María started the chat with a sticker of the anime character Sailor Moon naked, pushing copious amounts of hearts between her legs. “Fuck you guys, you love making WhatsApp groups,” replied Elmira. “Cousins, we want to see you here later today or tomorrow!” wrote María. “If Angie is still in a bad mood, there’s no way I’m going,” texted Elmira.
There was a trail of feces on the upper part of the beach, more feces surrounding the animal, and all over its tail. It didn’t seem injured or distressed. The low tide was a few yards away and inching closer every minute. I wasn’t sure if she was stranded or just lazy. Confusing it with a sea cow, I named her Mumu. (Later research proved me wrong, Mumu was a female elephant seal)
Photograph by Matthew Suárez
“I’m already drunk! Just come over, it will be great. We’re about to lose signal. Figure it out,” texted María.
The chat between cousins continued until someone asked, “How far is it?”
I replied with a screencap of Google Maps showing it was seven hours away.
“Who is Matingas?” Gerardo wrote in response to seeing my screen name.
“Just some added dude,” I replied.
“He is a lost cousin,” said Natalia, Maria’s little sister.
The chat developed into a myriad of stickers and inside cousin jokes in which I played no part until Johnnie said: “Most of us are still at work. We will leave before dawn at around 4:30 am.”
I packed my bags and went out early drinking in Tijuana with the idea to fall asleep early and wake up at 4 am.
At 8:10 pm, Johnnie, the only cousin I had previously met, texted me in private: “Hey Matt, we decided to leave in 2 hours. Take an Uber to Técnologico de Otay and we will pick up the other cousins in Tecate.”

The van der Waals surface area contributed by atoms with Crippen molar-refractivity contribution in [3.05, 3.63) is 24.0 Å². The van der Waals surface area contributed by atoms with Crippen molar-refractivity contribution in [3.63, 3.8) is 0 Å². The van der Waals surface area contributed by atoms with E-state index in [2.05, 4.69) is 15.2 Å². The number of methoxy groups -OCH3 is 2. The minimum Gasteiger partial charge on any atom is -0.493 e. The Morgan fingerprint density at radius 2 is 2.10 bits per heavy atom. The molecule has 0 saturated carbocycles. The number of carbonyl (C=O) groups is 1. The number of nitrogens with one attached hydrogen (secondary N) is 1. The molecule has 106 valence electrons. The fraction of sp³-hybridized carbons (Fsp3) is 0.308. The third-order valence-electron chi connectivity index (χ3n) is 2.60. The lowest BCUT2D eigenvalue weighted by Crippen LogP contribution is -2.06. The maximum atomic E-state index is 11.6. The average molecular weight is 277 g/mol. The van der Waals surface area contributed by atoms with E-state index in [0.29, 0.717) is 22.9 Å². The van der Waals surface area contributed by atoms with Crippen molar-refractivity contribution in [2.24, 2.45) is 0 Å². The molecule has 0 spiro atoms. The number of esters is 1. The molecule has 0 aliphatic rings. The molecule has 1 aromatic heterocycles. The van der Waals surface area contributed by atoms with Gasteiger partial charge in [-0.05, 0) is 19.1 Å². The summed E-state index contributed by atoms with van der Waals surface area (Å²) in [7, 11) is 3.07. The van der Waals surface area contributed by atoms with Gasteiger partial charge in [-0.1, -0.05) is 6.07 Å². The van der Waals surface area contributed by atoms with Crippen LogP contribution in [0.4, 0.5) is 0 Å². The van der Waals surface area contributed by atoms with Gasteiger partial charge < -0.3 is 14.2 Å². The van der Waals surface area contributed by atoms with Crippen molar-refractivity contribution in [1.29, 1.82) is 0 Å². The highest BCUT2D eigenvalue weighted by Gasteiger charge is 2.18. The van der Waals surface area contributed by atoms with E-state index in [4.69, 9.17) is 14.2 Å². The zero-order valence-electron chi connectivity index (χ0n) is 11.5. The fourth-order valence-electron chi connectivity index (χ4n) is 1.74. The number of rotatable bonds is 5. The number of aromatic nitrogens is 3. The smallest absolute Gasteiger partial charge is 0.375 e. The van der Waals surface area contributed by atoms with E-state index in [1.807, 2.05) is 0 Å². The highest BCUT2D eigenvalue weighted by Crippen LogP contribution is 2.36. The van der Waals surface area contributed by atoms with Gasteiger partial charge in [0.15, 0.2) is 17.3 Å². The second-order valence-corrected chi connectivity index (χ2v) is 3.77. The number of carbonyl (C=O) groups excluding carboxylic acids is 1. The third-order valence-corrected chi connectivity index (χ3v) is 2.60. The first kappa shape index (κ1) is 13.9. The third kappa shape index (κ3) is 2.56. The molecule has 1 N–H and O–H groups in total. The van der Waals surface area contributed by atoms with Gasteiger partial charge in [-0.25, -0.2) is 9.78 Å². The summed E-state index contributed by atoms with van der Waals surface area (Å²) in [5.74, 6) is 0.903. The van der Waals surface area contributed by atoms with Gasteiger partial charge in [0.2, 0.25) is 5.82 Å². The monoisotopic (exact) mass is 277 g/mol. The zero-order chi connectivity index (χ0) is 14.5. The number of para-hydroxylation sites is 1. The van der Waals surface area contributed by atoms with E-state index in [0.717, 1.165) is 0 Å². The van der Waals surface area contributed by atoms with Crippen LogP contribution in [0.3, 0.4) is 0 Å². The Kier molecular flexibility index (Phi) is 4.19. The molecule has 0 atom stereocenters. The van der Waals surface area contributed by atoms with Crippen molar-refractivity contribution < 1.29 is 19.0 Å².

I linked up with Jonnie at 10:41 pm at the pick-up spot. I had a big green bag with my camping tent, sleeping bag, tripod, beach apparel, towel, snacks, and a 12-pack of Tecate. I had an extra backpack to hold my camera with two lenses, Chuck Palahniuk’s book Pygmy, and extra accessories. In a small pocket of my shorts, I kept the vape pen. The acid hit I cut into four pieces and hid under my phone’s case in a mini Ziploc bag.
On our way to Tecate, I learned that Johnnie was about to graduate college. He had just come back from a study abroad program in La Coruña (Spain), and he loved to party. He had a beer pong table in the trunk of the Durango. We picked up the rest of the cousins in a remote neighborhood in Tecate. Gerardo took the wheel after one last pit stop at 11:30 pm to get beer, water, and snacks. We filled up the gas tank and were on the tricky La Rumorosa highway by midnight.
As the sun was setting behind the turtle looking hill, I felt a sudden urge to climb it and take pictures from the top. I grabbed my tripod and my camera and started walking towards the hill. Yogaman shouted words of encouragement “you are one crazy dude my man, but I admired you for it!” He then started frolicking on the beach tripping balls with Angie. The rest of the girls followed me.
Photograph by Matthew Suárez
We hit a big military checkpoint between Tecate and Mexicali. It was uneventful. I felt the famous hot air of Mexicali. Twelve miles before the city of Mexicali, Gerardo took the road south towards Federal Highway 5.
“Check it out, it’s Amado Carrillo’s crashed airplane,” said Gerardo. Just a few miles south from the city, there’s an abandoned plane with the nose broken, revealing the inside of the plane. An LA Times article from 1995 explains the crash of the famous drug dealer nicknamed “El Señor de Los Cielos.”
We hit another military checkpoint on our way south to San Felipe. The soldiers made us get out of the car, did a quick inspection, asked a couple of questions, and let us go. They never checked our pockets. “Pinches guachos me la pelan. They didn’t even check for the gun in my bag,” said Gerardo. We weren’t sure if he was joking or not.
The phone signal was spotty to non-existent from that moment on. Towns were very small and far between. The rest was the Baja desert.
We stopped at an Arco gas station at 3:43 am in San Felipe to use the bathroom and stretch our legs. Gerardo went behind the bathrooms to inhale cocaine without telling anyone but me. The rest of the cousins were having cigarettes after the bathroom break. Believing we had passed the last military checkpoint, I took the opportunity to take a couple of hits of my wax pen.